REVIEW: The Night Of The Iguana, Noel Coward Theatre ✭✭✭

Paul T Davies reviews Tennessee William's The Night Of The Iguana starring Clive Owen now playing at the Noel Coward Theatre.

Night of the Iguana Noel Coward Theatre
Clive Owen. Photo: Brinkhoff Moegenburg

The Night of the Iguana
Noel Coward Theatre London.
16 July 2019
3 Stars
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Based, in part, on his real-life experiences in the summer of 1940, Tennessee William’s play is a bit of a curate’s egg. Carved into a mountain in Mexico, the Costa Verde Hotel is a perfect site for William’s brand of misfit characters, washing up on the verge of spiritual change, and historical change for the world. On this hilltop paradise arrives Reverend T. Lawrence Shannon, a defrocked priest turned tour guide, battling his spooks of alcohol and desire for young girls. He is on the verge of a second nervous breakdown, down below a busload of unhappy ladies from a Texas women’s college, “a football squad of old maids”, complain loudly about the tour, including his seduction of the youngest member of their group. The hotel’s owner, Fred, has died and his widow, Maxine, with her freedom, has been seducing local youths and now has Shannon in her sights. Among this chaos arrives Hannah Jelkes, “a Gothic cathedral image of a medieval saint, but animated”, and her frail Grandfather, attempting to finish his (final) poem.

Night of the Iguana review Noel Coward Theatre
The Night Of The Iguana company. Photo: Brinkhoff Moegenburg

The play and production give ample opportunity for some mighty fine acting. As Shannon, Clive Owen captures the tortured soul very well, a convincing portrait of a man fighting his demons, his “spooks”, his Black Dog, although I felt he was little underpowered in the first half. Anna Gunn is a sexy, needy Maxine, knowing Shannon of old, cruelly manipulative in her threats of getting him slammed into the local asylum again. The star of the show, however, is another superb performance by Lia Williams as Hannah Jelkes, a grifter, a drifter, no saint, but with overwhelming powers of foresight and vision, understanding exactly the situation she is in, and the chaos around her. Her stillness and authority are gripping and magnificent. Julian Glover as her grandfather gives a master class in patience and timing, his final poem beautifully played. In a cast of fine female characters, Finty Williams is a joy as Judith Fellowes, the furious matriarch of the ladies group. Occasionally events are interrupted by a Nazi family, (whom Williams witnessed in real life), loudly celebrating London in flames, led by German perfection in Timothy Blore’s athletic Wolfgang- an impressive West End debut.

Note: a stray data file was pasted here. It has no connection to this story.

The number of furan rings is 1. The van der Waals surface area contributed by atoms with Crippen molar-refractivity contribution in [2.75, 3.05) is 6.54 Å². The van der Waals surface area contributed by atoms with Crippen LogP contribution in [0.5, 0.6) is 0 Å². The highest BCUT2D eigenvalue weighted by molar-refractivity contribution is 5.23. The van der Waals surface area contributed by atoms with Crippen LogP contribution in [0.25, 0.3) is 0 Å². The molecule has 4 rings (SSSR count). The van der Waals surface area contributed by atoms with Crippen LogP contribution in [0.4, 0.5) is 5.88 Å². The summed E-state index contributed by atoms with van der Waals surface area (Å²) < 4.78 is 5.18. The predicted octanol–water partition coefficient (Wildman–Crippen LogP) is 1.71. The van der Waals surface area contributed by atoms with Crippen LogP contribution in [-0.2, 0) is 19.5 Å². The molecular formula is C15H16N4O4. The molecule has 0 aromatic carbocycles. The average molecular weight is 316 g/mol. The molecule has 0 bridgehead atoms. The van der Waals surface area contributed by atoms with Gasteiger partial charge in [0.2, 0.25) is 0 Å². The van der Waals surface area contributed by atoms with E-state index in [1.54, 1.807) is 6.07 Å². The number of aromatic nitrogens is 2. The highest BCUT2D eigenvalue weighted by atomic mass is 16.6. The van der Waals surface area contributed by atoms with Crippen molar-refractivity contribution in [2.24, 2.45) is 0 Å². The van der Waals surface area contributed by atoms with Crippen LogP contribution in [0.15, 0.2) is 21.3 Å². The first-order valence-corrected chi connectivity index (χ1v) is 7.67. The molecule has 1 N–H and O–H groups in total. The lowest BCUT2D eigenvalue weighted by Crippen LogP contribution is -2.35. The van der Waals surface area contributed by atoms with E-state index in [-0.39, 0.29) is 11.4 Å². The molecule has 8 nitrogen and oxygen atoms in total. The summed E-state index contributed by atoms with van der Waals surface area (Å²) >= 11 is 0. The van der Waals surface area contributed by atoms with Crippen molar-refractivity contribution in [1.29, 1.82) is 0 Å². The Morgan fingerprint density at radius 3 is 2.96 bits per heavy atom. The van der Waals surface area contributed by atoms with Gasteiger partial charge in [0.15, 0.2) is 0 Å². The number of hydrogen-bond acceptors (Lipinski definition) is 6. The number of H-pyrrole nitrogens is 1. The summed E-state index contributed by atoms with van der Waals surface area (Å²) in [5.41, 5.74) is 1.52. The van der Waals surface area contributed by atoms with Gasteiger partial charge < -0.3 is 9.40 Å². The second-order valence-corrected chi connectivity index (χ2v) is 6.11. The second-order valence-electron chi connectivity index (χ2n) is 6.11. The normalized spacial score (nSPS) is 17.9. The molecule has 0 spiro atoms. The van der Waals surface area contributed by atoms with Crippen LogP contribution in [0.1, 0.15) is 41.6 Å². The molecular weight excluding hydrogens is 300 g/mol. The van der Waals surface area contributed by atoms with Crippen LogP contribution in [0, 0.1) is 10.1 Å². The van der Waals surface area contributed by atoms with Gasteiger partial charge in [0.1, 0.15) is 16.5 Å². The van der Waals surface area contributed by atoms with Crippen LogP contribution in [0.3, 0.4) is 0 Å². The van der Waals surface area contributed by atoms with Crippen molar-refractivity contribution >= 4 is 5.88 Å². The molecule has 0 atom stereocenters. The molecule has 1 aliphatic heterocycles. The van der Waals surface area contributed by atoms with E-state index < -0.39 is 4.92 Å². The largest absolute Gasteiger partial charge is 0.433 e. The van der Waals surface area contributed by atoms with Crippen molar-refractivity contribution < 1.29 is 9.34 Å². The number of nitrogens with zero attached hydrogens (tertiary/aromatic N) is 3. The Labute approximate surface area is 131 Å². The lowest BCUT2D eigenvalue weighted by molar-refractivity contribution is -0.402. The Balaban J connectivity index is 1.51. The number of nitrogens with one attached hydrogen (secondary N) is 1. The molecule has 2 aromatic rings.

Night Of The Iguana Tennessee Williams
Clive Owen and Lia Williams. Photo:L Brinkhoff Moegenburg

Yet, the play, I felt, began to serve the characters less well as the three hours progressed. At times, James MacDonald’s production could have relished the melodramatic aspects more, and the second half becomes an extended duologue between Hannah and Shannon, interesting to watch but not fully engaging, the play doesn’t build up to a climax as such. In an age of reinvention, this is a respectful, traditional production that fails to solve the problem that, like the symbolic iguana, the play becomes tied up in its overwrought philosophy. The central image, of an iguana tied up and tortured by the locals before being killed for food, is a clumsy one that Williams overworks- until the iguana is released, the spirituality and future of the characters cannot be released, and the results are as expected. But see it for fine performances, and outstanding sound design by Max Pappenheim that brings to life the echoes, thunderstorms and offstage events that populate William’s stage directions.

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